system or those who have had skin cancers as a result of PUVA treatments in
the past. It should not be given with phototherapy.
- 6-Thioguanine--This drug is nearly as effective as
methotrexate and cyclosporine. It has fewer side effects, but there is a
greater likelihood of anemia. This drug must also be avoided by pregnant
women and by women who are planning to become pregnant, because it may cause
- Hydroxyurea (Hydrea)--Compared with methotrexate
and cyclosporine, hydroxyurea is somewhat less effective. It is sometimes
combined with PUVA or UVB treatments. Possible side effects include anemia
and a decrease in white blood cells and platelets. Like methotrexate and
retinoids, hydroxyurea must be avoided by pregnant women or those who are
planning to become pregnant, because it may cause birth defects.
- Alefacept (Amevive)--This is the first biologic
drug approved specifically to treat moderate to severe plaque psoriasis. It
is administered by a doctor, who injects the drug once a week for 12 weeks.
The drug is then stopped for a period of time while changes in the skin are
observed and a decision is made regarding the need or further treatment.
Because alefacept suppresses the immune system, the skin often improves, but
there is also an increased risk of infection or other problems, possibly
including cancer. Monitoring by a doctor is required, and a patient's blood
must be tested weekly around the time of each injection to make certain that
T cells and other immune system cells are not overly depressed.
- Etanercept (Enbrel)--This drug is an approved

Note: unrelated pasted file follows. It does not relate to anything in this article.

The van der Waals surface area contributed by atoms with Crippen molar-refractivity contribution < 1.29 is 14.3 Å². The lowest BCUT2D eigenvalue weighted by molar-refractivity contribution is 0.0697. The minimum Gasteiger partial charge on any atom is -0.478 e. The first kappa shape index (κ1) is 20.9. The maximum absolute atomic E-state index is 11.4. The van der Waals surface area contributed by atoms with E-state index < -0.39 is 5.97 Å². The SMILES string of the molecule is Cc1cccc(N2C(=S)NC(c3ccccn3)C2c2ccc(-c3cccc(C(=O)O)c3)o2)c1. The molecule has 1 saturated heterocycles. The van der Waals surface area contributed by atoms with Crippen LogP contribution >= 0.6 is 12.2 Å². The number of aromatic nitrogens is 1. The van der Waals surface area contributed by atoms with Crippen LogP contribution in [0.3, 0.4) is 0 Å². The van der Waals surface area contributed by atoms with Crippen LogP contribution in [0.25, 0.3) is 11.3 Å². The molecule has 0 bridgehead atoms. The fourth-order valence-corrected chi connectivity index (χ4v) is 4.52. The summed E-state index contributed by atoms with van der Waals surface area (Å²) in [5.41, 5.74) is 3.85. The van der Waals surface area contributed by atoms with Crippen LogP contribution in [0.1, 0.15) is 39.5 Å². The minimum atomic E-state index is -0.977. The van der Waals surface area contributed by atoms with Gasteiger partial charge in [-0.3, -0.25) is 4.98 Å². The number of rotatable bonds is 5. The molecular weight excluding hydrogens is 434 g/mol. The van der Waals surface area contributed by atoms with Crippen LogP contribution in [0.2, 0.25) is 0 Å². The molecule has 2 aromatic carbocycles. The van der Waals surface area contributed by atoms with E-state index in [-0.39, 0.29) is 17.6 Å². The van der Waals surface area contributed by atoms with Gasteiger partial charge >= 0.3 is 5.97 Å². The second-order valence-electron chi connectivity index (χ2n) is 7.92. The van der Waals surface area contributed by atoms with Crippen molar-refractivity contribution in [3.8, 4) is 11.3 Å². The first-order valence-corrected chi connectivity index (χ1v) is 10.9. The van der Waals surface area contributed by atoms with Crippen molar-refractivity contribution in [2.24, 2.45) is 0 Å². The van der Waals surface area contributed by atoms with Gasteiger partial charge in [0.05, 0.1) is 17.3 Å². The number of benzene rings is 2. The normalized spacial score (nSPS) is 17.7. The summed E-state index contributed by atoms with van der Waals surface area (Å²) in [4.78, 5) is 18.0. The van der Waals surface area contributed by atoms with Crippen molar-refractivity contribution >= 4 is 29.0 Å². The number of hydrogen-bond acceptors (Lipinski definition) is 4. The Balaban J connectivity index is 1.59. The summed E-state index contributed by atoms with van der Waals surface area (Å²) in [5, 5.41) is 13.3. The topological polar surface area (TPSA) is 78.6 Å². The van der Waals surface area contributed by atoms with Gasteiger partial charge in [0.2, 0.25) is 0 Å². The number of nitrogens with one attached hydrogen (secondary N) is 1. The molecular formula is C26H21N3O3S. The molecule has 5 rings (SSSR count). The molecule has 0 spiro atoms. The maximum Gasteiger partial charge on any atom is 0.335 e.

treatment for psoriatic arthritis where the joints swell and become
inflamed. Like alefacept, it is a biologic response modifier, which after
injection blocks interactions between certain cells in the immune system.
Etanercept limits the action of a specific protein that is overproduced in
the lubricating fluid of the joints and surrounding tissues, causing
inflammation. Because this same protein is overproduced in the skin of
people with psoriatic arthritis, patients receiving etanercept also may
notice an improvement in their skin. Individuals should not receive
etanercept treatment if they have an active infection, a history of
recurring infections, or an underlying condition, such as diabetes, that
increases their risk of infection. Those who have psoriasis and certain
neurological conditions, such as multiple sclerosis, cannot be treated with
this drug. Added caution is needed for psoriasis patients who have
rheumatoid arthritis; these patients should follow the advice of a
rheumatologist regarding this treatment.
- Antibiotics--These medications are not indicated
in routine treatment of psoriasis. However, antibiotics may be employed when